The Glass Menagerie

The Glass Menagerie

 

Written by Caroline Lowder, Screen Editor

In the Studio Theater on Feb. 20, a small cast and crew took to the stage to perform Tennessee Williams’ play “The Glass Menagerie” under the direction of Professor Scott Edmiston. As students and parents shuffled into the theater, sitting shoulder to shoulder, the lights dimmed and the play opened with a narration. Tom Wingfield, the storyteller of the play portrayed by fourth-year neuroscience major Chad Comiter, began by describing his family’s troublesome state. Left by their father to travel to world, the Wingfields, a family comprised of Tom, his older sister Laura and their mother, have been left to their own defenses in the grueling 1936 southern American society.

The story opens and stays set in a small, shabby St. Louis apartment, which is made to seem larger on stage through the various placements of assorted furniture, with the focus remaining on three shelves containing small pieces of glass in the far right corner of the stage for the entirety of the play.

It became clear from the first lines that this play was a retelling of the past. While Tom is the narrator, he is not the protagonist. His mother, Amanda, who is played by fourth-year theatre major Rosa Procaccino, fills that position. A classic southern woman and former debutant, Amanda is determined, despite her less than ideal family situation, to be received well by society and provide a prosperous life for her children. While Tom works to provide most of the familial funds through his job in a warehouse, Laura, his older and shy sister, remains home having not succeeded at business school. Laura is crippled and quirky, enjoying the simplest things like shining her glass menagerie and listening to old folk tunes. “She is in a world of her own,” said Tom during the play. This causes panic for Amanda, as she feels her daughter will never find success or happiness, prompting an obsession with finding a man to support her.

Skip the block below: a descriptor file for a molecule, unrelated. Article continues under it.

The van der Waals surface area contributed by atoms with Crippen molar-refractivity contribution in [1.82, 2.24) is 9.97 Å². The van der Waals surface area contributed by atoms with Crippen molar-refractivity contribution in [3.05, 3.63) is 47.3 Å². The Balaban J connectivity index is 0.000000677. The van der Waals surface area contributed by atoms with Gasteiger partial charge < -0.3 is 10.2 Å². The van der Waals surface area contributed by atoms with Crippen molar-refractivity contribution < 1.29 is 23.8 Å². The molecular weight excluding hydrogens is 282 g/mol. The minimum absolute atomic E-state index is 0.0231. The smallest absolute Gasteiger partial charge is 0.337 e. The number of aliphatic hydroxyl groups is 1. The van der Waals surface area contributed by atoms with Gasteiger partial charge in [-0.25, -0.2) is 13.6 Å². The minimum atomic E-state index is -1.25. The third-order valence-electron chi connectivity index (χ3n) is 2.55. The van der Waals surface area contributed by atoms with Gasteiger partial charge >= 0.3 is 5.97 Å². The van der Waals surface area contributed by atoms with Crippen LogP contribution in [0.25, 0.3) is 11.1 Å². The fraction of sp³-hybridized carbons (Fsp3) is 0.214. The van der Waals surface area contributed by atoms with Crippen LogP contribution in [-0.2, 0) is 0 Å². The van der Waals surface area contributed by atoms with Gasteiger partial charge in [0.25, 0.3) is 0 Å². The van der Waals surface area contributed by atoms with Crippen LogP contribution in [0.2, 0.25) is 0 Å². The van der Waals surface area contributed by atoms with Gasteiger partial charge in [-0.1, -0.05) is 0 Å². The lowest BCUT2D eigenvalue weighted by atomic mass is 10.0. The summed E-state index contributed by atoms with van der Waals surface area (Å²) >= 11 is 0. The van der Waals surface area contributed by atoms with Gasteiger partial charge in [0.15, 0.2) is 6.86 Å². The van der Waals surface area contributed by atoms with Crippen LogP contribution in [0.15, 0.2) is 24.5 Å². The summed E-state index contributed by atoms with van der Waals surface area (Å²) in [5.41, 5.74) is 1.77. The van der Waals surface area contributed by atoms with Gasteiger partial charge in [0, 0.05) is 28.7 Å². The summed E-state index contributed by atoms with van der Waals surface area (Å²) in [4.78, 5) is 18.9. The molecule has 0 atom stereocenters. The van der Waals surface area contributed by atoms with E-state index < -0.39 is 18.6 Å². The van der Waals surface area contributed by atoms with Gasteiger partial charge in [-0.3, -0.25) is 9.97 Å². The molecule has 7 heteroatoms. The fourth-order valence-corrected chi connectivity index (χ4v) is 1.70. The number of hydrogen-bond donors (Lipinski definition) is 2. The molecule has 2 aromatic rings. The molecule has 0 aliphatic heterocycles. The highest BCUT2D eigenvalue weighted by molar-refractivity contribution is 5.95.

As home life grows more intense, with constant fighting between Tom and Amanda over her overbearing nature, the viewer begins to sense the narrator’s urge to fly the coop. Yet, he remains, and the true cause for this is unclear until the final lines of the narration. The storyline shifts when Tom to invites a friend from the warehouse over for dinner, per his mother’s request. The remainder of the play is consumed with awkward small talk over a meal, eventually leading to a life changing conversation between Laura and the man Tom has brought to dinner and one final fight between Tom and Amanda. Without giving away the ending, it is easy for one to assume that this play ends in heartbreak. Yet it is the underlying messages of the story provides about family, memory, and reality that remain with audience members long after the show is over.

Sitting down with costume designer Francis McSherry, it is highlighted that most of Tennessee Williams’ plays don’t have much of a plot. Set in a singular space with a mere four characters, many might view this as a disadvantage towards the play, yet costume and set designers thrive under these conditions as this makes their job that much more impactful. The symbolism hidden within the placement of a chair or the dress worn by an actress can make or break the play in these scenarios and, as such, it is important to keep an eye out when watching for small details that might give away clues about the characters or situations. McSherry highlights Amanda’s final dress, which the designer highlights as being a glimpse into her past as a young and desirable, woman through the bright colors of the dress but also the distressed state of the clothing. Similarly, McSherry made the conscious choice to give Tom no costume changes, which he said allows the character to fade into the background.

The play ends abruptly, with Tom having a somber and lengthy monologue concluding with the singular word, “Goodbye.” There was an exaggerated pause following the dimming of the lights as the audience longed for the play to continue, the sign of a truly great performance. Shuffling out of the small theater, the audience must ponder the storyline, wondering how it all really ended, only left to discuss the memory of a play about memories.

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